Join the staff of AdEdge as they answer questions about 33 questions about arsenic. #33daysofarsenic
Water managers from across California today discussed options for securing the state's water resources, including measures to guard facilities, test water and respond to terrorist and biological attack emergencies. The representatives are gathered this week for the Association of California Water Agencies' (ACWA) fall conference in San Diego at the Town and Country Resort & Convention Center. More than 1,800 are expected to attend the three-day event.
The noon issue panel featured managers from the U.S. Army Corps of Engineers, Bureau of Reclamation, California Department of Health Services (DHS) and California Department of Water Resources (DWR).
"We clearly don't have all the answers--we're on the steep part of the learning curve" for terrorist attack readiness, said the Corps' Steve Stockton. However, Stockton said, the Corps is partnering with state and local agencies to develop detection, protection and response plans and assure that operations at water facilities can continue in the face of any threat.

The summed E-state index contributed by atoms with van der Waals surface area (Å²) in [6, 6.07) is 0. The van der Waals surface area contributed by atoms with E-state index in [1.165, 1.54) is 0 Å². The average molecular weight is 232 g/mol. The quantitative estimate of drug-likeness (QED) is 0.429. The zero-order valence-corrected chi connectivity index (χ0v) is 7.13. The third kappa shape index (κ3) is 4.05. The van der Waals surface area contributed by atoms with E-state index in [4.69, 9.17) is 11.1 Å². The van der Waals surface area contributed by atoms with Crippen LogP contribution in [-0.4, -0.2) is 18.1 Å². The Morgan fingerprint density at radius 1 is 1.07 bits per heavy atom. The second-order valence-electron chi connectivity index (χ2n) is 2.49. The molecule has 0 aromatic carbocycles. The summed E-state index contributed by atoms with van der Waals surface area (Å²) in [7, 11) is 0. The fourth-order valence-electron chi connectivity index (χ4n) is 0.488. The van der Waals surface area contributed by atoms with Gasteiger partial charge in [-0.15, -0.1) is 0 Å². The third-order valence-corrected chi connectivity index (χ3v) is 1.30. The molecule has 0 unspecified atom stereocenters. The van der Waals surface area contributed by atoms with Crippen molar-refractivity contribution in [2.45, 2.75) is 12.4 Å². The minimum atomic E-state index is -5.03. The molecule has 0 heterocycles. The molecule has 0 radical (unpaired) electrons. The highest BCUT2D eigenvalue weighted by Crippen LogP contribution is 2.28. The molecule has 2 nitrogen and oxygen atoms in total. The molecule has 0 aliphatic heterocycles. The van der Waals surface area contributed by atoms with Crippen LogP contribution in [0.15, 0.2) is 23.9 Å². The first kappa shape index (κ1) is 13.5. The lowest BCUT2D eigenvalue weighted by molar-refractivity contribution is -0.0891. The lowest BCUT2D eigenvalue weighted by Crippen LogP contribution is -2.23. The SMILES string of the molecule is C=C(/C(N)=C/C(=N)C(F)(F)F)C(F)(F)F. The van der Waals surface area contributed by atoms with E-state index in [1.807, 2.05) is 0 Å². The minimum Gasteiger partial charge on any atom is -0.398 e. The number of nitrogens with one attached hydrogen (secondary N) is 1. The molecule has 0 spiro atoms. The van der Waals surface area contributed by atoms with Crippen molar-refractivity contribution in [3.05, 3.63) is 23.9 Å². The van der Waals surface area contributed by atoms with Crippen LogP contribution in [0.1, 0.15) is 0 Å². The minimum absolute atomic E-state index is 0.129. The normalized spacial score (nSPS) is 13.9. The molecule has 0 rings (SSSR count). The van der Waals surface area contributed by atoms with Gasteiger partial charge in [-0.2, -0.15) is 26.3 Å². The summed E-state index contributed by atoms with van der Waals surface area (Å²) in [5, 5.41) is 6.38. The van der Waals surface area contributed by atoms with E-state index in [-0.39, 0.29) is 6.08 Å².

Several new cross-agency actions were detailed by the panel during the session, from vulnerability surveys, to infrastructure security partnerships with industry, to expanded law enforcement staffing and upgraded laboratory testing facilities. The group painted the picture of local, state and federal agencies hardening their level of readiness, and re-securing the facilities after having shelved emergency Y2K plans.
"There have been so many natural disasters in the state that the utilities have a certain level of preparation," said Dr. Dave Spath, chief of the DHS' division of drinking water and environmental management. Still, Stockton said, "we can't have absolute protection -- you can't buy 'no risk.'" In light of this, panelists including Spath reaffirmed the message that continued information sharing and infrastructure upgrades are essential.
ACWA has worked closely between its members and state and federal agencies to bring water supplies to higher readiness amid a new era of heightened security.
ACWA is a statewide association whose 440 public water agency members collectively deliver 90 percent of the water in California for industrial, residential and agricultural use.